The Instigator
Pro (for)
0 Points
The Contender
Con (against)
0 Points

The overall purpose of philosophical argument should be to answer the question of how best to live

Do you like this debate?NoYes+1
Add this debate to Google Add this debate to Delicious Add this debate to FaceBook Add this debate to Digg  
Post Voting Period
The voting period for this debate has ended.
after 0 votes the winner is...
It's a Tie!
Voting Style: Open Point System: 7 Point
Started: 10/8/2014 Category: Philosophy
Updated: 2 years ago Status: Post Voting Period
Viewed: 433 times Debate No: 62885
Debate Rounds (3)
Comments (2)
Votes (0)




Philosophy over time has rarely dealt with the most important question. How do we live best in this lifetime? Philosophical content and argument is too oftentimes tied up in semantics and questions that have no bearing on our lives. It's not related to the common man and has therefore lost perspective on what the purpose of philosophy should be.


I disagree.

Philosophy is intended to reach an understanding of the Universe, not how to engage in it.

The means by which one would come to answer the question, "How to best live one's life." Is not a philosophy. There is no philosophical aspects behind discerning how to Live correctly.

Philosophy is reviewing of knowledge.

this should be a pleasure.
Debate Round No. 1


Icebox415 forfeited this round.


How to live ones life when restrained by philosophy becomes problematic.

Jesus Christ says, "The law creates sin."

When confined one seeks to escape. When bored one seeks new thrills.

Philosophically the actual advantage to living ones life is not what is taken into consideration, the less obvious aspects of those things are examined.

Such as,
Philosophically one does not come to the conclusion it is best to exercise, that is fact, but philosophically we determine the benefits to such a thing are preventing incapacity and enabling ourselves for future events, since the actual joy and experience is debatably not worth it. This is proven with various examples from reality, including my friends, and depressed people. However the philosophical aspects which are not concrete, because they are philosophy remain the same.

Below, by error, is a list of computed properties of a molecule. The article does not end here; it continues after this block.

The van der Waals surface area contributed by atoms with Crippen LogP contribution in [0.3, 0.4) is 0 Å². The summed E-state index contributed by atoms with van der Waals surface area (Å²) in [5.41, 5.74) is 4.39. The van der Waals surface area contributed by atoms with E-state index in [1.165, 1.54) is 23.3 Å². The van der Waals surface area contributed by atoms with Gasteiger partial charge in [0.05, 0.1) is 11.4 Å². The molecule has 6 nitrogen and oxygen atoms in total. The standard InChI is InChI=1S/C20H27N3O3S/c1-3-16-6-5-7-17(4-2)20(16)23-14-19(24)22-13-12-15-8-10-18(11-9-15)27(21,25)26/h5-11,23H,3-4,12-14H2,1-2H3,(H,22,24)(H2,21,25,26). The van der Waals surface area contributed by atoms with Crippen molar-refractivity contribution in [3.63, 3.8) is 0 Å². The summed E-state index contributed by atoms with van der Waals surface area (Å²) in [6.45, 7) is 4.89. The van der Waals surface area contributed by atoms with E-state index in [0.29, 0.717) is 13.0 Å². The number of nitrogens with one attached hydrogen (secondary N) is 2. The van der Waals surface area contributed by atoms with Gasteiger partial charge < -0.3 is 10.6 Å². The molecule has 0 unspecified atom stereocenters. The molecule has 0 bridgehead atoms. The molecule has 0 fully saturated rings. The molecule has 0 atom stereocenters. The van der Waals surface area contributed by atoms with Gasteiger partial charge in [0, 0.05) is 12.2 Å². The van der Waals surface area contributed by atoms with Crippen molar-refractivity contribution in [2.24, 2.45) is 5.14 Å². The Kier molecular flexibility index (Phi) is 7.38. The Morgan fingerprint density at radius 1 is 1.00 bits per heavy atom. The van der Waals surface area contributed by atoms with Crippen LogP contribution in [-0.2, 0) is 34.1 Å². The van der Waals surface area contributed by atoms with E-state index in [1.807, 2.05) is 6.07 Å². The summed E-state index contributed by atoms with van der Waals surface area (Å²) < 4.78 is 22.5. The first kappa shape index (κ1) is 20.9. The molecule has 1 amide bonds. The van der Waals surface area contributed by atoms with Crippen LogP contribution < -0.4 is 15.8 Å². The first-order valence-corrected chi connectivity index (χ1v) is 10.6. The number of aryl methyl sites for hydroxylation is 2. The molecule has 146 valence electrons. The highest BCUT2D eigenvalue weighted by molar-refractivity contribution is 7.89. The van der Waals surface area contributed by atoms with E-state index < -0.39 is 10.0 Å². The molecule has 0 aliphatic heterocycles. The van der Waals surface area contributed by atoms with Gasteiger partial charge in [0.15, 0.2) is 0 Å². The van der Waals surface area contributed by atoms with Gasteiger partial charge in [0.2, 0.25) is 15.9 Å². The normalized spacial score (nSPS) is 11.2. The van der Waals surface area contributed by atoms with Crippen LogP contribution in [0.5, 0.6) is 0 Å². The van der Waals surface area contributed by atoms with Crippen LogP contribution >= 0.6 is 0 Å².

Through this we can argue that Pro is correct also, and that philosophy is used to determine a more clear path. That through philosophy we can open the right doors by examining and closing the wrong ones to make the right decision easier.
However, Pro can also be concluded to be wrong because he seems to indicate that philosophy is not the function of determining a better way to examine life: Pro, " -argument "should" be to answer- " + " How do we live best in this lifetime "

The solution is this, Philosophy has dealt with how we live best in this lifetime, we avoid things and present ourselves with opportunities. So even as my debate is to argue that Philosophy is not for the purpose of prescribing actions, Pro is somewhat wrong in the grammatical structure of the debate. However, this debate is clearly given over to the discrimination of the voters { I may believe myself, but that does not make me right. Being right makes one right. ]

With one last consideration. Telling one to not poop in the water is not philosophy, it is reason or science. To tell one to not cut the grass with non-renewable resources is not philosophy, it is reason and logic. To tell someone to exercise is not philosophy, because it is More close minded than open, and does not apply to all conditions. Telling someone to do something, is rarely a philosophical statement..